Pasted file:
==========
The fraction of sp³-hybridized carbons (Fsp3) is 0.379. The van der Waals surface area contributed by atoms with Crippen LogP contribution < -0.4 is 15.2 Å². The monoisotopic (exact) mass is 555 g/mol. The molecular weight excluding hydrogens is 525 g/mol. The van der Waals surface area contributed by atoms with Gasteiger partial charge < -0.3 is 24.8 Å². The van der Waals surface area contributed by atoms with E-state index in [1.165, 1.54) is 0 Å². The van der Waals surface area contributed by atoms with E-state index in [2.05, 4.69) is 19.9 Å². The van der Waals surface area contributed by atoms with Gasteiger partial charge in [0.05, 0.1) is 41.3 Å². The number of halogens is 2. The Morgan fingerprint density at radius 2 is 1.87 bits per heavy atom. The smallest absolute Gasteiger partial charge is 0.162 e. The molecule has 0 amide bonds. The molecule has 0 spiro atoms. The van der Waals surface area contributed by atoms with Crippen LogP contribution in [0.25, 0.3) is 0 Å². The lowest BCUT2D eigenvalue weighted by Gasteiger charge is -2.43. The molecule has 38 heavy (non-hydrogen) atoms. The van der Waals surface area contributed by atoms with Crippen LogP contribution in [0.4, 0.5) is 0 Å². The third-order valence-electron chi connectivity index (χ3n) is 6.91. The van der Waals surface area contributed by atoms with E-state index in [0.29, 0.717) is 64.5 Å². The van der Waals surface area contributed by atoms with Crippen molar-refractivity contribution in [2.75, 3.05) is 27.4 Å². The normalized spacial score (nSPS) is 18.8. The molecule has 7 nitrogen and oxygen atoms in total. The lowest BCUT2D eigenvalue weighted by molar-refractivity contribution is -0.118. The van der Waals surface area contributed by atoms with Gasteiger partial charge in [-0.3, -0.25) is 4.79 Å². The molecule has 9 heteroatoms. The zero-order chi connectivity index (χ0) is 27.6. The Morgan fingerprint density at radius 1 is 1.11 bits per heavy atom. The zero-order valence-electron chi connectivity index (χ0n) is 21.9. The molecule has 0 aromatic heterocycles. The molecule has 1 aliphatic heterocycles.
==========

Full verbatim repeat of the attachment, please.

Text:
The fraction of sp³-hybridized carbons (Fsp3) is 0.379. The van der Waals surface area contributed by atoms with Crippen LogP contribution < -0.4 is 15.2 Å². The monoisotopic (exact) mass is 555 g/mol. The molecular weight excluding hydrogens is 525 g/mol. The van der Waals surface area contributed by atoms with Gasteiger partial charge < -0.3 is 24.8 Å². The van der Waals surface area contributed by atoms with E-state index in [1.165, 1.54) is 0 Å². The van der Waals surface area contributed by atoms with E-state index in [2.05, 4.69) is 19.9 Å². The van der Waals surface area contributed by atoms with Gasteiger partial charge in [0.05, 0.1) is 41.3 Å². The number of halogens is 2. The Morgan fingerprint density at radius 2 is 1.87 bits per heavy atom. The smallest absolute Gasteiger partial charge is 0.162 e. The molecule has 0 amide bonds. The molecule has 0 spiro atoms. The van der Waals surface area contributed by atoms with Crippen LogP contribution in [0.25, 0.3) is 0 Å². The lowest BCUT2D eigenvalue weighted by Gasteiger charge is -2.43. The molecule has 38 heavy (non-hydrogen) atoms. The van der Waals surface area contributed by atoms with Crippen LogP contribution in [0.4, 0.5) is 0 Å². The third-order valence-electron chi connectivity index (χ3n) is 6.91. The van der Waals surface area contributed by atoms with E-state index in [0.29, 0.717) is 64.5 Å². The van der Waals surface area contributed by atoms with Crippen molar-refractivity contribution in [2.75, 3.05) is 27.4 Å². The normalized spacial score (nSPS) is 18.8. The molecule has 7 nitrogen and oxygen atoms in total. The lowest BCUT2D eigenvalue weighted by molar-refractivity contribution is -0.118. The van der Waals surface area contributed by atoms with Gasteiger partial charge in [-0.3, -0.25) is 4.79 Å². The molecule has 9 heteroatoms. The zero-order chi connectivity index (χ0) is 27.6. The Morgan fingerprint density at radius 1 is 1.11 bits per heavy atom. The zero-order valence-electron chi connectivity index (χ0n) is 21.9. The molecule has 0 aromatic heterocycles. The molecule has 1 aliphatic heterocycles.